Risk factors and outcomes of prolonged air leak after pulmonary resections
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Prolonged air leak (PAL) is a challenging complication in thoracic surgery. The aim of this study was to analyze the incidence, risk factors, and outcomes of PAL.
We retrospectively analyzed 319 patients treated in a single center submitted to lobectomy, bilobectomy, segmentectomy, and wedge resections from January 2012 until August 2015. PAL was defined as air leak lasting more than 7 days after surgery.
The incidence of PAL was 14.7%. Bronchial obstruction (p < 0.05), low body mass index (BMI, p < 0.05), and hypoproteinemia (p < 0.001) were identified as independent preoperative risk factors of PAL. Intraoperative risk factors were lob- (p < 0.01) and bilobectomies (p < 0.05), pleural adhesions (p < 0.001), and length of stapler line (p < 0.001). Among the postoperative risk factors, we identified the use of active drainage (p < 0.01), the presence of subcutaneous emphysema (p < 0.001), massive air leak on the first postoperative day (POD 1, p < 0.001), and an incomplete re-expansion of the lung (p < 0.001). PAL was not associated with more complications in the postoperative period. One patient required reoperation due to a massive air leak. Twenty-six patients were discharged with a Heimlich valve with no complications and no need for re-admission.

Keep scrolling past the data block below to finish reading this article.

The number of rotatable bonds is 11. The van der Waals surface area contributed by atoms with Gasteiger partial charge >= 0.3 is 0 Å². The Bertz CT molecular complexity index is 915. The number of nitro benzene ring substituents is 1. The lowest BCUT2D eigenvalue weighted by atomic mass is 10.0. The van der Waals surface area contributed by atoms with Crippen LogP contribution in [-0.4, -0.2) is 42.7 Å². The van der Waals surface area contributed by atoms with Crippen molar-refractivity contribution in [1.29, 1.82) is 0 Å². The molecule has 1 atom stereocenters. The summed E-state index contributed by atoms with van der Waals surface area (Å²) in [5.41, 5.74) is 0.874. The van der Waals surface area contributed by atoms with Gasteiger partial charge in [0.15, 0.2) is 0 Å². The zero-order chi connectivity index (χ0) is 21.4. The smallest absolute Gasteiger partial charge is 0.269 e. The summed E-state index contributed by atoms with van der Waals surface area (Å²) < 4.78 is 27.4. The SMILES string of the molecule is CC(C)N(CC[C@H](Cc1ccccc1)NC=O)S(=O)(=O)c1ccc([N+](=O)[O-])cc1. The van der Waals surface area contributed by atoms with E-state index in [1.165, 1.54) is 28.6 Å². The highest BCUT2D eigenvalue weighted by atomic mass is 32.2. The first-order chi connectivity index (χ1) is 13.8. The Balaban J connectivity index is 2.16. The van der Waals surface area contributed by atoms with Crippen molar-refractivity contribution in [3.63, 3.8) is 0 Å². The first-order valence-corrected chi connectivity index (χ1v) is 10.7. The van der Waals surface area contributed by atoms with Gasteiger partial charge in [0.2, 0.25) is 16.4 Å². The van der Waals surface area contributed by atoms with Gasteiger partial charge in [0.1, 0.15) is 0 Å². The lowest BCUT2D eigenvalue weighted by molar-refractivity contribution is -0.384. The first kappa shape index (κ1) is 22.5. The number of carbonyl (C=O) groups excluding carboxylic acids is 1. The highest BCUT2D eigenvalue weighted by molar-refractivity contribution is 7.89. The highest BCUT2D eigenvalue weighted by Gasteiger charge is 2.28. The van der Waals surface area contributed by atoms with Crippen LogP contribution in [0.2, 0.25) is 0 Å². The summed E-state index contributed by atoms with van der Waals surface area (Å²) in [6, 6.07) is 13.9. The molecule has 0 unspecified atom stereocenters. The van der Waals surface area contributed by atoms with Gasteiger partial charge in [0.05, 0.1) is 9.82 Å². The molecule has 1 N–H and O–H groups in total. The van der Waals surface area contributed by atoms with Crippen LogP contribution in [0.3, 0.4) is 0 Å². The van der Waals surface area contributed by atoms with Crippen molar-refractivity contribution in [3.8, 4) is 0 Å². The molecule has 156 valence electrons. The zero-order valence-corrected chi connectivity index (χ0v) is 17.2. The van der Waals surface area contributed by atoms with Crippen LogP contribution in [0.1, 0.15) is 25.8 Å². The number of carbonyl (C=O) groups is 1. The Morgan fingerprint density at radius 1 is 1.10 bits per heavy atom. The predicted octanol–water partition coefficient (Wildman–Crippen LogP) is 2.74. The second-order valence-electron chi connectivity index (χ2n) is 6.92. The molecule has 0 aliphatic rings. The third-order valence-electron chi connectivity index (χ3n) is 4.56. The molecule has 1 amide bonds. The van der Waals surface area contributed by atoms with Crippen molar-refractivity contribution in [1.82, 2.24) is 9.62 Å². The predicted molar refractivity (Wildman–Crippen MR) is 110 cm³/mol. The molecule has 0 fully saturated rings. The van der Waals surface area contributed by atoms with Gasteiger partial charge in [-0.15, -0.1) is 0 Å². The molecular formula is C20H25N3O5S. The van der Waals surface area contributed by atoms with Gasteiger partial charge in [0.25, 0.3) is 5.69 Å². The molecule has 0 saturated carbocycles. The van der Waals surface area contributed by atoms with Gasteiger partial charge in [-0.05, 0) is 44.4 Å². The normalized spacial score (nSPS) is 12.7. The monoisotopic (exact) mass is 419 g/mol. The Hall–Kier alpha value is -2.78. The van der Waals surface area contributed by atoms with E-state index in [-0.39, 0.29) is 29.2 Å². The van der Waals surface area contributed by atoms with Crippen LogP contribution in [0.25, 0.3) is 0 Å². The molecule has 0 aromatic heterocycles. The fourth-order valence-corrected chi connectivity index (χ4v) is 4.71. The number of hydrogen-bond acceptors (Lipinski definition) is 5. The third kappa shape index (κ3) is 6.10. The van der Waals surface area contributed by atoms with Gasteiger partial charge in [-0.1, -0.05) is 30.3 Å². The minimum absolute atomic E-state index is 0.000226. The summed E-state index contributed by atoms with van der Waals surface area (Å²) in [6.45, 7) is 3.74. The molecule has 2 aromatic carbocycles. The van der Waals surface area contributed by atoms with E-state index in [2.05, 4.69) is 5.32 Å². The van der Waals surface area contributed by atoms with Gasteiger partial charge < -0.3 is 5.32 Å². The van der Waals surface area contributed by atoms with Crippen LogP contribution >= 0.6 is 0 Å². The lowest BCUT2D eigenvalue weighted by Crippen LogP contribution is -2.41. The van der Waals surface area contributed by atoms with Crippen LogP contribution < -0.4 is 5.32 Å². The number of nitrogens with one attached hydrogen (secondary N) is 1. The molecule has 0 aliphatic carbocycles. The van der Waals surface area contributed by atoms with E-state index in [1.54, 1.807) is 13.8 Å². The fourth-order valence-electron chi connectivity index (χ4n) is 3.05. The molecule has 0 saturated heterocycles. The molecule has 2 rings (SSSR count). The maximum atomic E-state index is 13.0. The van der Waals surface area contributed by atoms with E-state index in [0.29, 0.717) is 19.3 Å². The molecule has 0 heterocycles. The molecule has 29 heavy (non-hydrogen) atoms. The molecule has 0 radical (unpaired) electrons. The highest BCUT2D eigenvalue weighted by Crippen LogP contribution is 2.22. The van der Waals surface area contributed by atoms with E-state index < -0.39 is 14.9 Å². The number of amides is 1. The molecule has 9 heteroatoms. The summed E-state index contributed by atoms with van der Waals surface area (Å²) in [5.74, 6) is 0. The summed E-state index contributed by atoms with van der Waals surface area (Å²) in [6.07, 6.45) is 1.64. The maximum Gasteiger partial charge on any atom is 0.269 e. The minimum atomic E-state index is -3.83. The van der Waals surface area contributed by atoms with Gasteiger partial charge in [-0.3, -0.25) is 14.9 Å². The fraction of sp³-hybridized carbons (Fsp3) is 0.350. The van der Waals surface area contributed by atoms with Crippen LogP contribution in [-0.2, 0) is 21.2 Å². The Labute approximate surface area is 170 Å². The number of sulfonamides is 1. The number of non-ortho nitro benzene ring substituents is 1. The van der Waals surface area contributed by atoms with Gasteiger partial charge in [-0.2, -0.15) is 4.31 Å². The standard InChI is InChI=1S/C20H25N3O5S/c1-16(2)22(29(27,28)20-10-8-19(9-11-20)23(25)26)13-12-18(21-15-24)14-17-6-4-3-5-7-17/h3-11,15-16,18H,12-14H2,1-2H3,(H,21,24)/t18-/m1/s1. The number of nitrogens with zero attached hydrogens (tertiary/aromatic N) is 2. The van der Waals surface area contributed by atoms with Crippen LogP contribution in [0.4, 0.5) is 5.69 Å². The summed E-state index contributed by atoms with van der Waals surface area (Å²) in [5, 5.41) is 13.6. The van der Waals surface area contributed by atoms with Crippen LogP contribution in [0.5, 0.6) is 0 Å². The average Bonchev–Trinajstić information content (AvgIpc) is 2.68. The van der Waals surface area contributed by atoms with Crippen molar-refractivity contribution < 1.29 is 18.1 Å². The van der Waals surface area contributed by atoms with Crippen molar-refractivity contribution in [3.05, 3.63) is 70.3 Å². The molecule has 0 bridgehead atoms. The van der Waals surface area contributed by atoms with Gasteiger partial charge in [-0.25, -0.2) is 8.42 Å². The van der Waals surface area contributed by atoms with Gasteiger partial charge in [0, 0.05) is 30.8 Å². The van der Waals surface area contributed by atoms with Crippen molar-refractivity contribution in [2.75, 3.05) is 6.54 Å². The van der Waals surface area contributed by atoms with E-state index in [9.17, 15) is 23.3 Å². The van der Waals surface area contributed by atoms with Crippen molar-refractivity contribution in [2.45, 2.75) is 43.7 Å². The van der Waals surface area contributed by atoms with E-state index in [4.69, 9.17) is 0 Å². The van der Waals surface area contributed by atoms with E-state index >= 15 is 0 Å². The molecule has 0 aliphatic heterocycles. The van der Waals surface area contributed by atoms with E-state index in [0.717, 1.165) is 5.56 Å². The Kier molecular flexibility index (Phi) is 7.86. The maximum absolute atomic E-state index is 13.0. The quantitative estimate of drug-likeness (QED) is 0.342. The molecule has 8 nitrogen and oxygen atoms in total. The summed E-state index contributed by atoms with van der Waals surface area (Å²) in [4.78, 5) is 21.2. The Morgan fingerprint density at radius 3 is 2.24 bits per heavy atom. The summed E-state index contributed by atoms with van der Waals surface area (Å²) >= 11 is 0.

Bronchial obstruction, low BMI, hypoproteinemia, lob- and bilobectomies, pleural adhesions, length of stapler line, use of active drainage, the presence of subcutaneous emphysema, massive air leak on POD 1, and incomplete re-expansion of the lung were identified as independent risk factors of PAL. It had no influence on outcomes.
KeywordsProlonged air leak Lung resection VATS lobectomy
Compliance with ethical standards
Conflict of interest
The authors declare that they have no conflict of interest.
This article does not contain any studies with human participants or animals performed by any of the authors.
Informed consent was obtained from all individual participants included in the study.
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